Wiz Khalifa Talks Marijuana Legalization & Becoming a Billionaire
In the interview, Wiz talks about his relationship with Amber Rose, police brutality in his hometown of Pittsburgh, his support for marijuana legalization, his thoughts on marriage and believing he'll become a billionaire.
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On encountering police brutality while growing up in Pittsburgh: “Cops there are crazy. I’ve never been pulled over without them having a gun to my head. Even with traffic stops, they’ll put a gun to your head and say, ‘Get the f**k out the car. What you got?’ Searching you, breaking sh*t, twisting your arm. They’re cool about weed, though. I got jammed up a lot in Pittsburgh, but I never did real time.”
On ending his marriage to Amber Rose: “I feel like not being in that relationship helped me out a lot. I learned how to be present where I need to be present. I’d been present in the relationship, but at that age and with what was going on, it just wasn’t right for me. It helps to walk away sometimes, even though it was super hard.”
On whether or not he’ll ever get married again: “I think I will, but it will be later. It was cool; it was fun. I learned a lot. Things that would’ve taken me much longer to learn, I learned in a short period of time. I feel like I’ll probably get married again when I’m in my 50s. I was sad after it ended, but I wasn’t depressed; I’ve never really been depressed in my life. I was sad because we were going through a lot and my son was involved, and that hurt me because my main goal is to raise my son how I want. I’m a control freak, and not being able to control that was weird. I didn’t know how to deal with it and didn’t understand that feeling. A year later, I’m way smarter and better equipped to deal with it.”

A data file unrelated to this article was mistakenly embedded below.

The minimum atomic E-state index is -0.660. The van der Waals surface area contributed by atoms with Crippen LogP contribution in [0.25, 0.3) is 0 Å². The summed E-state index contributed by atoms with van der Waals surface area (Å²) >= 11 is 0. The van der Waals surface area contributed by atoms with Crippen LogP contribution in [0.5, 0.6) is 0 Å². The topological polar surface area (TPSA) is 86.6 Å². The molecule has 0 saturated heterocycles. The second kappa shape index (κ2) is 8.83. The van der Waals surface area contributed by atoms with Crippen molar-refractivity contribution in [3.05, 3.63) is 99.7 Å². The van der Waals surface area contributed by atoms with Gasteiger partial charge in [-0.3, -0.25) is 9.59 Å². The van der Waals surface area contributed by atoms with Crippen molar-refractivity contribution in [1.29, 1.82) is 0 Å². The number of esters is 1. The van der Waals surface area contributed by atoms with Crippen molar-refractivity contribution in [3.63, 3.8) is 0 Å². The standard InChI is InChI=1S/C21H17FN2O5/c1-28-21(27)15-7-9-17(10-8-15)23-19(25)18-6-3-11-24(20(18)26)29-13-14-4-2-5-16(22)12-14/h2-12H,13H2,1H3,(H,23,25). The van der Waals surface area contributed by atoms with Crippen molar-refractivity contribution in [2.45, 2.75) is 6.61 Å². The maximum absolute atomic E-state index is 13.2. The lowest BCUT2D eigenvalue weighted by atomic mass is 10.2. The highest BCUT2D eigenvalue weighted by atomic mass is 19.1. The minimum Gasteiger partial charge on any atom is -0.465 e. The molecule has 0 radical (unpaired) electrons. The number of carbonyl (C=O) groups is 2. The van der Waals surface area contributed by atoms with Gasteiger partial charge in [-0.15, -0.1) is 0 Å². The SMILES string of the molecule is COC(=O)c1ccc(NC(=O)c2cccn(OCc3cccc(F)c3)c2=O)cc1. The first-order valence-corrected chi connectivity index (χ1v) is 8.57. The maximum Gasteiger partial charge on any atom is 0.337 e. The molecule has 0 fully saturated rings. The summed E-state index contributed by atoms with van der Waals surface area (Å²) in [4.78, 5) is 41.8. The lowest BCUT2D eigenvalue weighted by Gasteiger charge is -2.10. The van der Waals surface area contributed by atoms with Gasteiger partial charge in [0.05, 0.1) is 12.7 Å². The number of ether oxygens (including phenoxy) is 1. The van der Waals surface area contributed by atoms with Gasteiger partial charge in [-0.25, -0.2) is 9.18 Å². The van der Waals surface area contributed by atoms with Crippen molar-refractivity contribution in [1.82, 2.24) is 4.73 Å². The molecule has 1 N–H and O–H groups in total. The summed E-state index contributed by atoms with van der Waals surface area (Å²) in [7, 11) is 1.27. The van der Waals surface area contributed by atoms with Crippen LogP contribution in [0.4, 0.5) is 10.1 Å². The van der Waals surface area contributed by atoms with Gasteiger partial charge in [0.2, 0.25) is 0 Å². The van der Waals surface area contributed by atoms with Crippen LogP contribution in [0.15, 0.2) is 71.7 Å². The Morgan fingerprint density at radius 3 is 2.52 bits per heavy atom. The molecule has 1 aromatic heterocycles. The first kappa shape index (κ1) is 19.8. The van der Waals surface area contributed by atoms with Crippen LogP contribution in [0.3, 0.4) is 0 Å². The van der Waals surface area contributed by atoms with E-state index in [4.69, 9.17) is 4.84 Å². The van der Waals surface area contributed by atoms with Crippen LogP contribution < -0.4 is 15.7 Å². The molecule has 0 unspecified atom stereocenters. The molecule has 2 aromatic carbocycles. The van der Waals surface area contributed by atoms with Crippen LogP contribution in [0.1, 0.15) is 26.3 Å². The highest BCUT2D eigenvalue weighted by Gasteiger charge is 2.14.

On his very public Twitter beef with Kanye West: “That was a weird situation, because it was something I would do in real life. All I did was speak my mind. I’m a Max B fan, and if me and Kanye were in a room and he said, ‘Yo, I’mma name my album Waves,’ I’d be like, ‘Don’t do that. You’re not allowed to do that.’ Nobody really does that these days. Nobody checks n*ggas like, ‘Nah, n*gga.’ No one is above being spoken to, and if you’ve got real friends, they’ll tell you how they feel. That’s how I handle all my situations in real life. Even if I have a problem with somebody, I’m not gonna advertise it. We can go around the corner and we can really do it. But all in front of people? That’s not me. N*ggas talk sh*t every day, and niggas say sh*t about my ex, n*ggas say sh*t about my kid. It’s all good. There’s competition in rap, and Kanye obviously sees me as that.”
On becoming politically involved with marijuana legalization: “I’m active, and it’s gonna get bigger and bigger. I just bought a grow house, and I’m in business with one of the largest growers in America, but people don’t know that because they’re legal and legit. It’s crazy. We’re gonna be manufacturing and selling, so that’s why I’m gonna be trying to help get bills passed—to talk to the people and explain, ‘Hey, this is why you gotta do it.’”
On where he sees himself in 10, 20 and 50 years: “In 10 years I’ll be a billionaire. I’m going to hit a lick, the biggest one ever, and people are going to be like, ‘What the f**k?’ In 20 years I’m not even going to give a f**k about money. In 50 years I’ll probably be back to caring about money, on the road, chilling, doing young sh*t, because I’m going to be bored. I’ve already done it all, so I’m just going to get back out here and do this again.”